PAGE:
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 Mississippi Flood of 1965 :
Part 1

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The Mississippi Flood of 1965 – Part 2

By Rob Drieslein
(From the April 1994 issue of Big River.)

During the early days of April 1965, residents on the banks of the Mississippi downriver from Lake Pepin anxiously monitored the river's rampage to the north. On April 6, the Minneapolis Weather Bureau predicted a crest of 16 feet at La Crosse, nearly double the current eight-foot stage and four feet above flood stage. The next day, ice jams smashed into the lock and dam at Dresbach, Minn., and Wisconsin Governor Warren Knowles declared the La Crosse area in a state of emergency.

The crest became like a living presence that valley dwellers feared yet longed for, because its passing meant the beginning of the flood's end. It slowly worked its way downriver to Alma, Wis., where Front Street residents evacuated their water-filled homes as the river poured over the locking chamber and roller gates at Lock and Dam 4.

The Mississippi River caused headaches for Buffalo County Highway Commissioner Bergie Ritscher, who dealt with flooded Highway 35 between Alma and Fountain City, Wis. The heavily-traveled corridor paralleling the river conveys tons of commodities every day, and Ritscher detoured traffic over the ridges to maintain the flow.

"It didn't go real well. We had truckers on those little town roads making wrong turns and getting lost," he remembered. "It's hard to visualize now, but that was a very stressful time."

High water threatened substation switches at the Dairyland Power Cooperative's generating plant in Alma, according to The Winona Daily News. Retired plant superintendent, Julian Nelson, recalled building a dike around the structure and renting pumps, which ran round the clock, to save it.

Flood waters surging through Indian Creek, past the Whitman Dam (5), drove a third of Cochrane's 458 residents from their homes. Ritscher, now Alma's mayor, said Cochrane was inundated with water and residents traveled by boat through the village's streets. Local farmer Kenneth Averbeck watched workers build a dike, seemingly overnight, on his property to prevent Cochrane from becoming the Mississippi's new main channel.

Just downstream, in Fountain City, 11 families and 10 businesses were evacuated when five feet of flood waters crossed North Shore Drive. The U.S. Army Corps of Engineers' boatyard in Fountain City became the focal point for area sandbagging efforts. It hired 1,372 men to fill sandbags and reinforce Lock and Dam 5A. Before the waters receded, the boatyard would issue more than a million sandbags.

The Battle for Winona

Wally Voss, lockmaster at Lock and Dam 5A, below Fountain City, fought with hundreds of others to strengthen the dam's spillway, on the Minnesota side of the river. Time was precious, and the river was rising faster than sandbags could reinforce the dike. If flood waters overtopped the structure, Winona and its 26,000 residents would be underwater.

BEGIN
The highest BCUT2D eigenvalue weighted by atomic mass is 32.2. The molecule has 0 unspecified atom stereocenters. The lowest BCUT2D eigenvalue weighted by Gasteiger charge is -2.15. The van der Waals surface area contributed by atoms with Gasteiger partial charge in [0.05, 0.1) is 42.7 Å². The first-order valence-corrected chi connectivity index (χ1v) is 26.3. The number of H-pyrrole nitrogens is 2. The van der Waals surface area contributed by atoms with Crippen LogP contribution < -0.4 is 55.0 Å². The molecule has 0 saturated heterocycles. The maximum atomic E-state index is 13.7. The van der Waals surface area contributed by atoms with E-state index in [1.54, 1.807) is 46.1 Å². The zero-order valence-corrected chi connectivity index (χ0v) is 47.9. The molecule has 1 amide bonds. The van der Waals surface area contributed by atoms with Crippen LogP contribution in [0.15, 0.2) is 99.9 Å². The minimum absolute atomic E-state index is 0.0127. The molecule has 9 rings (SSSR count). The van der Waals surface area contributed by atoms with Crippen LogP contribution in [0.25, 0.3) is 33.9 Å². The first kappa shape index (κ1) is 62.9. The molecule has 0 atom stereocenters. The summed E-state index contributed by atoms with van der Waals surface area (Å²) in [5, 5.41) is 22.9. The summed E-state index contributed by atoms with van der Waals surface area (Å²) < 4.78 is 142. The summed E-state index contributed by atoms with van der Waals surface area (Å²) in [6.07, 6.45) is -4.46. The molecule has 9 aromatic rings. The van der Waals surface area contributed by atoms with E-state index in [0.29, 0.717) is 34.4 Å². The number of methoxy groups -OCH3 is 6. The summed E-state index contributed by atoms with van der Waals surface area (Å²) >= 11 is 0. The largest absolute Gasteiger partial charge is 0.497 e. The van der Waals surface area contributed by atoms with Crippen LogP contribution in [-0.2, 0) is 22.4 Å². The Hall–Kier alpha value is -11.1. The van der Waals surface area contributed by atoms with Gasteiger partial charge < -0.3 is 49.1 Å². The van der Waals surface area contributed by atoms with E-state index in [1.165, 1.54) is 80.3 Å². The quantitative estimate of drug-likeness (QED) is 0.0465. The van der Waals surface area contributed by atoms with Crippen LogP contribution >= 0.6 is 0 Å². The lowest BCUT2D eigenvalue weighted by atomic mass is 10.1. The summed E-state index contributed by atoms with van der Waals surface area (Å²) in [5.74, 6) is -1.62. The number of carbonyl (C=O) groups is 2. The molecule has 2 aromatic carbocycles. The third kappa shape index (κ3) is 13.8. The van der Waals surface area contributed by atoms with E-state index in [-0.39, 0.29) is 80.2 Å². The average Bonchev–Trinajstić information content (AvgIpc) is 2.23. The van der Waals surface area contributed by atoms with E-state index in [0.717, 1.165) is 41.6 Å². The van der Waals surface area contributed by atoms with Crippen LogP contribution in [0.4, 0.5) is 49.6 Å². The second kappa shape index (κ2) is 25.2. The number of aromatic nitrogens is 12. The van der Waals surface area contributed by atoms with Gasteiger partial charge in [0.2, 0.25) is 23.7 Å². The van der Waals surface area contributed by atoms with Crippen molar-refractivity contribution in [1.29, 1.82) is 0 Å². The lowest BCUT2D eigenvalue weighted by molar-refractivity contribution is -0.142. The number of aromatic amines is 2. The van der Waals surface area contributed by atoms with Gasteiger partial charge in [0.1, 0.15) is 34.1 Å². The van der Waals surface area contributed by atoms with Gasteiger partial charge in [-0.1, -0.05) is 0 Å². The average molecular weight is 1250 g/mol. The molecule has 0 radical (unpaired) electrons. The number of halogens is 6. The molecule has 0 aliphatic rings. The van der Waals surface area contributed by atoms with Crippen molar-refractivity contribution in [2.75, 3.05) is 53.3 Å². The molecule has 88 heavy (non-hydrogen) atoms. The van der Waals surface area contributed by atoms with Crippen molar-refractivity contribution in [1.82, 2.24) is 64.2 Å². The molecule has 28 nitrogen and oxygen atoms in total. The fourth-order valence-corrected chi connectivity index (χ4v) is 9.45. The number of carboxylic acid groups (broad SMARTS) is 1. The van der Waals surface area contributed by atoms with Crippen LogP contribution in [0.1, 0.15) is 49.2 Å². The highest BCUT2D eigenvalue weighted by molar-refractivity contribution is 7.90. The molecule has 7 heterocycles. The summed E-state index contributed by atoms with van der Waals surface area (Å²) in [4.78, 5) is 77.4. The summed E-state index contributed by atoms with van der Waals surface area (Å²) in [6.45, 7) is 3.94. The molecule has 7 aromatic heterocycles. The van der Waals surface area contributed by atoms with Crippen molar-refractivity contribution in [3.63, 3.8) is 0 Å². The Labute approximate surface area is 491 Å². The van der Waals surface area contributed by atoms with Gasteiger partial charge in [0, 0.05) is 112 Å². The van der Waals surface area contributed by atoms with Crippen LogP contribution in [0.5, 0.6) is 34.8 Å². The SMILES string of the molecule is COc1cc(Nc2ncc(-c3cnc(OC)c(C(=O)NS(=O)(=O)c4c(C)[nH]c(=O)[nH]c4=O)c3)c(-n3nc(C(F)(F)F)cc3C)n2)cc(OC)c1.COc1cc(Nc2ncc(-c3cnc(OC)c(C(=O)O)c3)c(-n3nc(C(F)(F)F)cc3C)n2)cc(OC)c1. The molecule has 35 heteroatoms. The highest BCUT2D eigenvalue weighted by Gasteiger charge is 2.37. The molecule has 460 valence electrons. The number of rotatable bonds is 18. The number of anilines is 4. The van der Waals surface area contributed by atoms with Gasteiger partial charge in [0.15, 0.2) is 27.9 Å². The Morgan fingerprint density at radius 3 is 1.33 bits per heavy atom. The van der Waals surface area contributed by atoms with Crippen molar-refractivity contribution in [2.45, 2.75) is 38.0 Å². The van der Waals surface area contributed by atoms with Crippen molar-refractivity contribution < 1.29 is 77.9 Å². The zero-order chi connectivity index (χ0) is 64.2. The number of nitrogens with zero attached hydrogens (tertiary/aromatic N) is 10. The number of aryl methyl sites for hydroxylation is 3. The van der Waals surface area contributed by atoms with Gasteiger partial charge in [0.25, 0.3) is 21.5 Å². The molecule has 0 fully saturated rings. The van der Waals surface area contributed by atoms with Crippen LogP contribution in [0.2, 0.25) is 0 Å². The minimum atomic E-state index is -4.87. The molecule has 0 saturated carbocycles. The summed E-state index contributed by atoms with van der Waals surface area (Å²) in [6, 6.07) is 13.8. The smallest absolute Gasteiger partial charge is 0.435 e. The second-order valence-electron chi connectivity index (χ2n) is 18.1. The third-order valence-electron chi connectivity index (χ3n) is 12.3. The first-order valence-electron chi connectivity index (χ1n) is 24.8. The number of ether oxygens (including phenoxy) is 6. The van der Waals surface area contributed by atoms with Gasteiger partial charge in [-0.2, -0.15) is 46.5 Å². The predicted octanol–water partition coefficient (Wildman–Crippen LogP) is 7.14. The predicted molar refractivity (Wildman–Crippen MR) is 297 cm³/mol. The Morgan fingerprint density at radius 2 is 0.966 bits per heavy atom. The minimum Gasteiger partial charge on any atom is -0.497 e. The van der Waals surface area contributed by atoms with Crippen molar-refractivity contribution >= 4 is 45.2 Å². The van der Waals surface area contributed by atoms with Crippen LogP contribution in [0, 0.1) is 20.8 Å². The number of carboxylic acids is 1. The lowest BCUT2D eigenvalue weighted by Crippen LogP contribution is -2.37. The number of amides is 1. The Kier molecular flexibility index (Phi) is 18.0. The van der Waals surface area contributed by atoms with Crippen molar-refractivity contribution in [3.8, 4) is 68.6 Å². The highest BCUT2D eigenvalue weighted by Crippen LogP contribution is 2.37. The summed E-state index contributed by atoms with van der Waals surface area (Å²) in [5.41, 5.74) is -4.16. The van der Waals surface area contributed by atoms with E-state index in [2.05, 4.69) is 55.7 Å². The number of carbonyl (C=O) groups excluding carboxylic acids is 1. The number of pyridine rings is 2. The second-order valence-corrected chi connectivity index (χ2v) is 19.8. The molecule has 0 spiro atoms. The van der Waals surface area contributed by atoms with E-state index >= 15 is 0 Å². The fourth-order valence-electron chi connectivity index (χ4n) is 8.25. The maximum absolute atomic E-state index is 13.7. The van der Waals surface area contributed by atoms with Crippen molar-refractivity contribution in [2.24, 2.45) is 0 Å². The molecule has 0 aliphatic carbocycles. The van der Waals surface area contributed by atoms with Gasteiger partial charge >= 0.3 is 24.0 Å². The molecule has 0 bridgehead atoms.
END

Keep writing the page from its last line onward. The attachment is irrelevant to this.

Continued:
For a few precarious days, all eyes watching the great flood of 1965 focused on Operation Eagle, the effort to save Winona. In preparing for the worst, mayor Rudy K. Ellings ordered the evacuation of 1,035 residents who lived in low-lying areas. More than 6,000 people worked on flood control during the emergency. They fought frantically at the near hopeless dike-building tasks.

They got an unexpected break during the night of April 16, when the river's 18.8-foot water level suddenly dropped eight inches. The Burlington and Green Bay Railroad bed – downriver on the Wisconsin side – had broken. The constricted flood waters spread across the 4,000-acre Delta Fish and Fur Farm, relieving pressure on the dike upriver.

"We were lucky," Voss said. "That bought us time so we could sandbag."

The river continued rising until it crested on April 20, at 20.75 feet – 7.75 feet above the flood stage and 2.85 feet higher than the previous high set in 1952. The dike held. The evacuated residents returned to their homes on April 22, and the city watched the water recede.

Were the events of April 16 a lucky break or an impossible coincidence? Rumors immediately started that someone had dynamited the Burlington dike to save Winona. Jim Stoltman, an alderman at the time, told the Daily News in 1990 that foul play never occurred. The constant wave action of the raging river needed no assistance.

"That dike gave way by itself," he said. "It was an act of God, really."

But to this day rumors persist in the Winona and Trempealeau area that God had nothing to do with destroying the dike. Winona may have escaped serious flooding because of the incident, but the city's gain came at a long-term loss to the Trempealeau National Wildlife Refuge, which bought the fur farm in 1979. The flooded waters overrunning the area had deposited tons of thick, muddy silt into the backwater area. The silt provides a poor substrate for aquatic vegetation, an important food source for wildlife. Refuge personnel blamed the poor substrate, in part, for the failed attempts to establish wild celery in the refuge during the mid-1980s.